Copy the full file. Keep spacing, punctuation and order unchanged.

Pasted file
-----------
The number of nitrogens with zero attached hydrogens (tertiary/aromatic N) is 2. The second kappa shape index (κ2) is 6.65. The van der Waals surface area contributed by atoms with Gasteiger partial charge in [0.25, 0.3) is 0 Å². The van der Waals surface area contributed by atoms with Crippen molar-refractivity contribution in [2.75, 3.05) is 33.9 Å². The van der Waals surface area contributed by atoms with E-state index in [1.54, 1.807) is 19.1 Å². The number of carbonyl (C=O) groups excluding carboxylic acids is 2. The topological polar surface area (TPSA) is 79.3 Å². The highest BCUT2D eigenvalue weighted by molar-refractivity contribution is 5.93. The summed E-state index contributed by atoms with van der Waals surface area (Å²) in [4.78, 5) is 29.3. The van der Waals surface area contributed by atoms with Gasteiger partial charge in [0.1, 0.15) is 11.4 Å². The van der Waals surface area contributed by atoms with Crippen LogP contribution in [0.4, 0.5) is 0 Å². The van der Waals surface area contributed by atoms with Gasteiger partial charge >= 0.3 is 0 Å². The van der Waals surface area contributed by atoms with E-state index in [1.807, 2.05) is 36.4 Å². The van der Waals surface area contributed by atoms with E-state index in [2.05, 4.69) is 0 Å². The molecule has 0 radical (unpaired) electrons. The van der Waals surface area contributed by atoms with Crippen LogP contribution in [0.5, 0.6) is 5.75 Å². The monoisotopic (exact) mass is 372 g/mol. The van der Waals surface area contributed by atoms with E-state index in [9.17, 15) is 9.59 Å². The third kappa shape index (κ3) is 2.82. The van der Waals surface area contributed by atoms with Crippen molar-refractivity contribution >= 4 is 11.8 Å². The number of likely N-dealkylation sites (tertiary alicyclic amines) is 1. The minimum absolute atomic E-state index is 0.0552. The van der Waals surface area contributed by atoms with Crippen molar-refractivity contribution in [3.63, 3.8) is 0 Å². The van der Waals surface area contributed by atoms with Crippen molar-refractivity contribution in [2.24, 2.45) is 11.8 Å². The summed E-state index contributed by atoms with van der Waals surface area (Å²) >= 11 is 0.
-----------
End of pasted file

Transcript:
The number of nitrogens with zero attached hydrogens (tertiary/aromatic N) is 2. The second kappa shape index (κ2) is 6.65. The van der Waals surface area contributed by atoms with Gasteiger partial charge in [0.25, 0.3) is 0 Å². The van der Waals surface area contributed by atoms with Crippen molar-refractivity contribution in [2.75, 3.05) is 33.9 Å². The van der Waals surface area contributed by atoms with E-state index in [1.54, 1.807) is 19.1 Å². The number of carbonyl (C=O) groups excluding carboxylic acids is 2. The topological polar surface area (TPSA) is 79.3 Å². The highest BCUT2D eigenvalue weighted by molar-refractivity contribution is 5.93. The summed E-state index contributed by atoms with van der Waals surface area (Å²) in [4.78, 5) is 29.3. The van der Waals surface area contributed by atoms with Gasteiger partial charge in [0.1, 0.15) is 11.4 Å². The van der Waals surface area contributed by atoms with Crippen LogP contribution in [0.4, 0.5) is 0 Å². The van der Waals surface area contributed by atoms with Gasteiger partial charge >= 0.3 is 0 Å². The van der Waals surface area contributed by atoms with E-state index in [1.807, 2.05) is 36.4 Å². The van der Waals surface area contributed by atoms with E-state index in [2.05, 4.69) is 0 Å². The molecule has 0 radical (unpaired) electrons. The van der Waals surface area contributed by atoms with Crippen LogP contribution in [0.5, 0.6) is 5.75 Å². The monoisotopic (exact) mass is 372 g/mol. The van der Waals surface area contributed by atoms with E-state index in [9.17, 15) is 9.59 Å². The third kappa shape index (κ3) is 2.82. The van der Waals surface area contributed by atoms with Crippen molar-refractivity contribution >= 4 is 11.8 Å². The number of likely N-dealkylation sites (tertiary alicyclic amines) is 1. The minimum absolute atomic E-state index is 0.0552. The van der Waals surface area contributed by atoms with Crippen molar-refractivity contribution in [3.63, 3.8) is 0 Å². The van der Waals surface area contributed by atoms with Crippen molar-refractivity contribution in [2.24, 2.45) is 11.8 Å². The summed E-state index contributed by atoms with van der Waals surface area (Å²) >= 11 is 0.